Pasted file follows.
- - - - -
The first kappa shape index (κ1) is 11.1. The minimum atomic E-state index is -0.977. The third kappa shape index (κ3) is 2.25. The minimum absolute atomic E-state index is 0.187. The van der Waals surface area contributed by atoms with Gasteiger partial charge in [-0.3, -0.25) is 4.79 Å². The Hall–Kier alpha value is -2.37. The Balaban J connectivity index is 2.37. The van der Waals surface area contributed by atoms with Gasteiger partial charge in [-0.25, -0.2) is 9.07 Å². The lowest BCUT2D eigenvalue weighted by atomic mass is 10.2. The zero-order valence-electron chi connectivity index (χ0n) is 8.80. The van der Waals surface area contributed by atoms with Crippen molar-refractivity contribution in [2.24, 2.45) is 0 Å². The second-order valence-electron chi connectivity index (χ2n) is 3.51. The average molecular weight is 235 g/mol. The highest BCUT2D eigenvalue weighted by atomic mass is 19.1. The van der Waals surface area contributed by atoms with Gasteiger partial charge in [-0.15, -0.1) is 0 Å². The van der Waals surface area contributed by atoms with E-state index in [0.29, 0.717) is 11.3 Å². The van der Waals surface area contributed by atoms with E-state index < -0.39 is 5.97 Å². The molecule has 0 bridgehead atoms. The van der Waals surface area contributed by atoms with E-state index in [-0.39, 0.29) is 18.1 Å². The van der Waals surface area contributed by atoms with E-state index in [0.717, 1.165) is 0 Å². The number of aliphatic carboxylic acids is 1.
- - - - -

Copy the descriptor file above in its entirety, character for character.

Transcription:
The first kappa shape index (κ1) is 11.1. The minimum atomic E-state index is -0.977. The third kappa shape index (κ3) is 2.25. The minimum absolute atomic E-state index is 0.187. The van der Waals surface area contributed by atoms with Gasteiger partial charge in [-0.3, -0.25) is 4.79 Å². The Hall–Kier alpha value is -2.37. The Balaban J connectivity index is 2.37. The van der Waals surface area contributed by atoms with Gasteiger partial charge in [-0.25, -0.2) is 9.07 Å². The lowest BCUT2D eigenvalue weighted by atomic mass is 10.2. The zero-order valence-electron chi connectivity index (χ0n) is 8.80. The van der Waals surface area contributed by atoms with Crippen molar-refractivity contribution in [2.24, 2.45) is 0 Å². The second-order valence-electron chi connectivity index (χ2n) is 3.51. The average molecular weight is 235 g/mol. The highest BCUT2D eigenvalue weighted by atomic mass is 19.1. The van der Waals surface area contributed by atoms with Gasteiger partial charge in [-0.15, -0.1) is 0 Å². The van der Waals surface area contributed by atoms with E-state index in [0.29, 0.717) is 11.3 Å². The van der Waals surface area contributed by atoms with E-state index < -0.39 is 5.97 Å². The molecule has 0 bridgehead atoms. The van der Waals surface area contributed by atoms with E-state index in [-0.39, 0.29) is 18.1 Å². The van der Waals surface area contributed by atoms with E-state index in [0.717, 1.165) is 0 Å². The number of aliphatic carboxylic acids is 1.